Lena Margareta Davidsson, Thomas Randolph, Richard Hurrell:
Animal Source Foods and Nutrition During Early Life -- An Evaluation of the Possible Link Between Livestock Keeping and Nutritional Status of Young Children in Resource Poor Areas


1Swiss Federal Institute of Technology (ETH), Swiss Centre for International Agriculture (ZIL), Institute of Food Science and Nutrition, Switzerland
2International Livestock Research Institute (ILRI), Livestock & Human Health, Kenya

This interdisciplinary study has two major components; human nutrition and agricultural economics. The overall objective of this study is to evaluate the importance of animal source foods (ASF: milk products, eggs, meat, liver) as sources of energy, high quality protein and bioavailable micronutrients in young children consuming complementary foods in resource poor areas. The possible link between livestock keeping and nutrition during early life will be evaluated by including children from urban/periurban/rural households, stratified by livestock keeping (none, small livestock, dairy cows). Apparently healthy young children will be recruited into the study at 6 months of age, i.e., at the age when complementary foods should be introduced into the diet according to WHO recommendations. Detailed information about dietary intake and, in particular, on the introduction and consumption of ASF:s will be collected every two months during one year. In parallel, nutritional status, evaluated as growth (linear and ponderal) and morbidity (incidence and duration) will be monitored. Information about agro-economic factors (livestock keeping, income sources, own consumption of ASF versus market sales, expenditures etc.) will also be collected for each family every two months. A blood sample will be drawn at the end of the study to evaluate micronutrient status. The study will be implemented in Ethiopia.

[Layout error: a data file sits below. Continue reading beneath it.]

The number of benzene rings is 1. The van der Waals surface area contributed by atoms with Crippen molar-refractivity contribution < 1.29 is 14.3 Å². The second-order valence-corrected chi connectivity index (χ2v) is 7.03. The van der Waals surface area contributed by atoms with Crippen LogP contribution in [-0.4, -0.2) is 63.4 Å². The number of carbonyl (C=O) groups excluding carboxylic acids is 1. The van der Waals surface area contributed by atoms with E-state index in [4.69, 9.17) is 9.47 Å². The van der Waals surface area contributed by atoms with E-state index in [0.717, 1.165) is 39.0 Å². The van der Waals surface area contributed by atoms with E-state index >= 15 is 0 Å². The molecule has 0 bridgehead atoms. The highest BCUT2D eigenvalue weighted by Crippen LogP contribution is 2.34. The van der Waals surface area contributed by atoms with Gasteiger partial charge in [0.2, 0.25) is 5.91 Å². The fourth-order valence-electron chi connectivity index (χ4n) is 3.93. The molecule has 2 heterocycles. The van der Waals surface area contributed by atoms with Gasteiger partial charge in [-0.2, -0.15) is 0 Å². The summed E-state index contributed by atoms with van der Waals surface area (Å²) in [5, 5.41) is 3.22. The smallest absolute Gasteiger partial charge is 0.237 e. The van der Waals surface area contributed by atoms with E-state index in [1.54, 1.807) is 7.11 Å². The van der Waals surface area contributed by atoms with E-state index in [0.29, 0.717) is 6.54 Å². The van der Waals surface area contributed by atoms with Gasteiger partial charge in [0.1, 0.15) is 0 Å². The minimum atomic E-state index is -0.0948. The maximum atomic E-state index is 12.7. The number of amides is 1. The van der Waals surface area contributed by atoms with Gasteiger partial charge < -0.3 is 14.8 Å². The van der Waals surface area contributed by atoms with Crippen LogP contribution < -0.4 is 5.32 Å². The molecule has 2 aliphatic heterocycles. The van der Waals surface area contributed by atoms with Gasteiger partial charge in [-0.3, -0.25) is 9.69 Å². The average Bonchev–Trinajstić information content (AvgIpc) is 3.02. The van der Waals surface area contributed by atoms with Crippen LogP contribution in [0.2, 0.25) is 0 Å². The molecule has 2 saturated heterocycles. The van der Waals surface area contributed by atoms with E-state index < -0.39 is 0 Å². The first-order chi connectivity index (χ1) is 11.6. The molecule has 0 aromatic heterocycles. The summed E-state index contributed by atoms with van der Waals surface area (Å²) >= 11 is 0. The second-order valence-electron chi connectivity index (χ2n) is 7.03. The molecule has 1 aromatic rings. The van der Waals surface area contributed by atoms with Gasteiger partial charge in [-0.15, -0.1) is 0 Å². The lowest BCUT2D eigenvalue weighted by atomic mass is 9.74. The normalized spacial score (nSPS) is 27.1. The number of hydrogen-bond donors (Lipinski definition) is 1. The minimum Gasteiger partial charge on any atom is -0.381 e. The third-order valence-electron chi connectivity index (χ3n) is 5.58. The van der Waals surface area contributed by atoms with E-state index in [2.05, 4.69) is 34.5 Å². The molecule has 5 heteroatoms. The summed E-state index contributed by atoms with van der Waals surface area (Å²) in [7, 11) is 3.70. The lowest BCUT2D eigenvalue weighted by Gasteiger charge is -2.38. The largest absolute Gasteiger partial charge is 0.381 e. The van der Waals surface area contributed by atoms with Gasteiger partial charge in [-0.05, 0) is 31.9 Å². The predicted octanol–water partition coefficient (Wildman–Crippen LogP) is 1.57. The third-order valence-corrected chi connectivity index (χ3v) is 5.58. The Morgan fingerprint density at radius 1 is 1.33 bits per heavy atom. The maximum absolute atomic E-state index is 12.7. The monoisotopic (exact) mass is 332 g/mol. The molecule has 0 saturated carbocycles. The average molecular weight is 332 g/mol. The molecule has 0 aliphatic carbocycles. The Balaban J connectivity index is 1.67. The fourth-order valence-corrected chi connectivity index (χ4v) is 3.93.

The longitudinal study design and large sample size (about 600 children) of this study will provide an excellent opportunity to generate solid information on the importance of ASF:s and the impact of livestock keeping and the pathways by which it operateson nutritional status in young children in resource-poor areas. If, as expected, the key role of ASF:s in child nutrition is confirmed, the study results will provide the basis for subsequent intervention studies to determine the appropriate types, amounts, and frequencies of ASF:s to recommend as part of nutritional extension messages in Ethiopia. By describing the links between livestock keeping and child nutrition outcomes, the results will also aid in identifying potential livestock-based interventions to support improved child nutrition.

Keywords: Agricultural economics, animal source foods, Ethiopia, human nutrition, infants and young children, livestock keeping, micronutrients, periurban, urban


... [*]
Contact Address: Mathias Egloff, Swiss Federal Institute of Technology (ETH), Swiss Centre for International Agriculture (ZIL)Eth Zürich Sec C3, 8092 Zürich, Switzerland, e-mail: mathias.egloff@agrl.ethz.ch
Andreas Deininger, September 2004